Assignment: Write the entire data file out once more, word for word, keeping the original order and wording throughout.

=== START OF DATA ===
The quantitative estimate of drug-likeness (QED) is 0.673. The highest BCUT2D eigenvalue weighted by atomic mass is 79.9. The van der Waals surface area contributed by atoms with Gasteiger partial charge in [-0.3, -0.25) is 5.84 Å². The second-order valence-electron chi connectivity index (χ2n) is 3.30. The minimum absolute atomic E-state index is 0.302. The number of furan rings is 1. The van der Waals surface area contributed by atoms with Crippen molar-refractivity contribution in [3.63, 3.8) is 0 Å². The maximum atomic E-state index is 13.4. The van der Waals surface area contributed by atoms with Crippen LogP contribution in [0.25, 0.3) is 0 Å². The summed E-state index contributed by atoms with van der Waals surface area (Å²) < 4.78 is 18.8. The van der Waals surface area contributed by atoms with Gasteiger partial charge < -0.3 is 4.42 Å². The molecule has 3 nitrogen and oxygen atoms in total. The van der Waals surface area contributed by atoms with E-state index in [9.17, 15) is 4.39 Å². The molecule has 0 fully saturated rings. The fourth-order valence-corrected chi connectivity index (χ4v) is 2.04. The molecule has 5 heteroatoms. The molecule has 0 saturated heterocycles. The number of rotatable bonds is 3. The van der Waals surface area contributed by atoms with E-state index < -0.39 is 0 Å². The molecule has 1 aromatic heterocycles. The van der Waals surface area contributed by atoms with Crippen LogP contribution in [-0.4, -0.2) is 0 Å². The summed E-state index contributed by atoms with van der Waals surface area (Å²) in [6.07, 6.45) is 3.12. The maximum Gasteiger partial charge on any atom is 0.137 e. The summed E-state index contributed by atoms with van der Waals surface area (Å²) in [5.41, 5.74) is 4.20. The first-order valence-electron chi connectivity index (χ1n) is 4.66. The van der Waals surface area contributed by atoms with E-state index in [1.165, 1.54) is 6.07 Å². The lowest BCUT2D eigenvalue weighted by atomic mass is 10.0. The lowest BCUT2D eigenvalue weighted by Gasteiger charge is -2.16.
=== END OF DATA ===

The quantitative estimate of drug-likeness (QED) is 0.673. The highest BCUT2D eigenvalue weighted by atomic mass is 79.9. The van der Waals surface area contributed by atoms with Gasteiger partial charge in [-0.3, -0.25) is 5.84 Å². The second-order valence-electron chi connectivity index (χ2n) is 3.30. The minimum absolute atomic E-state index is 0.302. The number of furan rings is 1. The van der Waals surface area contributed by atoms with Crippen molar-refractivity contribution in [3.63, 3.8) is 0 Å². The maximum atomic E-state index is 13.4. The van der Waals surface area contributed by atoms with Crippen LogP contribution in [0.25, 0.3) is 0 Å². The summed E-state index contributed by atoms with van der Waals surface area (Å²) < 4.78 is 18.8. The van der Waals surface area contributed by atoms with Gasteiger partial charge < -0.3 is 4.42 Å². The molecule has 3 nitrogen and oxygen atoms in total. The van der Waals surface area contributed by atoms with E-state index in [9.17, 15) is 4.39 Å². The molecule has 0 fully saturated rings. The fourth-order valence-corrected chi connectivity index (χ4v) is 2.04. The molecule has 5 heteroatoms. The molecule has 0 saturated heterocycles. The number of rotatable bonds is 3. The van der Waals surface area contributed by atoms with E-state index < -0.39 is 0 Å². The molecule has 1 aromatic heterocycles. The van der Waals surface area contributed by atoms with Crippen LogP contribution in [-0.4, -0.2) is 0 Å². The summed E-state index contributed by atoms with van der Waals surface area (Å²) in [6.07, 6.45) is 3.12. The maximum Gasteiger partial charge on any atom is 0.137 e. The summed E-state index contributed by atoms with van der Waals surface area (Å²) in [5.41, 5.74) is 4.20. The first-order valence-electron chi connectivity index (χ1n) is 4.66. The van der Waals surface area contributed by atoms with E-state index in [1.165, 1.54) is 6.07 Å². The lowest BCUT2D eigenvalue weighted by atomic mass is 10.0. The lowest BCUT2D eigenvalue weighted by Gasteiger charge is -2.16.